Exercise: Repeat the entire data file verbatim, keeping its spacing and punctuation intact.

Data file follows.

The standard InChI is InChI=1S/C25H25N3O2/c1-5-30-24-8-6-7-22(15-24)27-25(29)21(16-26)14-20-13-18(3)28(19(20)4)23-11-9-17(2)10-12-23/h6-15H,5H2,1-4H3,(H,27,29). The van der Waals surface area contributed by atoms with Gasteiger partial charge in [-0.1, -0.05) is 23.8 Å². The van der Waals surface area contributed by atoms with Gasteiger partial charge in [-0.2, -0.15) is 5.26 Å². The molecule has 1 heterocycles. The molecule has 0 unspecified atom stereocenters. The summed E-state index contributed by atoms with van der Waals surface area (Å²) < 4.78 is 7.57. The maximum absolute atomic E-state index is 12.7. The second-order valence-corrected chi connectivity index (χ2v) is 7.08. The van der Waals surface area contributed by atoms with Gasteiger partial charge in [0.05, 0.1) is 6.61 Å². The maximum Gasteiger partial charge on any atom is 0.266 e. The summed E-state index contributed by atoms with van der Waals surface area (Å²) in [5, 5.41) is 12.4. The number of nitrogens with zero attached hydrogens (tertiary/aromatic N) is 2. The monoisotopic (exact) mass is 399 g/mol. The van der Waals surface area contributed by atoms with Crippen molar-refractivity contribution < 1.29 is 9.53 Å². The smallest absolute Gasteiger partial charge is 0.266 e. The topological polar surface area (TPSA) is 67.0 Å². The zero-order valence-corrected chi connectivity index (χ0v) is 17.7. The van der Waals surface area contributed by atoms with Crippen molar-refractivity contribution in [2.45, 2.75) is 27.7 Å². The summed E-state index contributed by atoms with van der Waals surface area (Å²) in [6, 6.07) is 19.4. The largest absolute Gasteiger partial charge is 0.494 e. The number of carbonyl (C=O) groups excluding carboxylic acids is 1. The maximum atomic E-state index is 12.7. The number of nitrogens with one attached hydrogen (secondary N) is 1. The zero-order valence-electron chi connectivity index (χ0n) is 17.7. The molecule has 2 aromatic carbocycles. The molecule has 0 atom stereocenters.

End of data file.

The standard InChI is InChI=1S/C25H25N3O2/c1-5-30-24-8-6-7-22(15-24)27-25(29)21(16-26)14-20-13-18(3)28(19(20)4)23-11-9-17(2)10-12-23/h6-15H,5H2,1-4H3,(H,27,29). The van der Waals surface area contributed by atoms with Gasteiger partial charge in [-0.1, -0.05) is 23.8 Å². The van der Waals surface area contributed by atoms with Gasteiger partial charge in [-0.2, -0.15) is 5.26 Å². The molecule has 1 heterocycles. The molecule has 0 unspecified atom stereocenters. The summed E-state index contributed by atoms with van der Waals surface area (Å²) < 4.78 is 7.57. The maximum absolute atomic E-state index is 12.7. The second-order valence-corrected chi connectivity index (χ2v) is 7.08. The van der Waals surface area contributed by atoms with Gasteiger partial charge in [0.05, 0.1) is 6.61 Å². The maximum Gasteiger partial charge on any atom is 0.266 e. The summed E-state index contributed by atoms with van der Waals surface area (Å²) in [5, 5.41) is 12.4. The number of nitrogens with zero attached hydrogens (tertiary/aromatic N) is 2. The monoisotopic (exact) mass is 399 g/mol. The van der Waals surface area contributed by atoms with Crippen molar-refractivity contribution < 1.29 is 9.53 Å². The smallest absolute Gasteiger partial charge is 0.266 e. The topological polar surface area (TPSA) is 67.0 Å². The zero-order valence-corrected chi connectivity index (χ0v) is 17.7. The van der Waals surface area contributed by atoms with Crippen molar-refractivity contribution in [2.45, 2.75) is 27.7 Å². The summed E-state index contributed by atoms with van der Waals surface area (Å²) in [6, 6.07) is 19.4. The largest absolute Gasteiger partial charge is 0.494 e. The number of carbonyl (C=O) groups excluding carboxylic acids is 1. The maximum atomic E-state index is 12.7. The number of nitrogens with one attached hydrogen (secondary N) is 1. The zero-order valence-electron chi connectivity index (χ0n) is 17.7. The molecule has 2 aromatic carbocycles. The molecule has 0 atom stereocenters.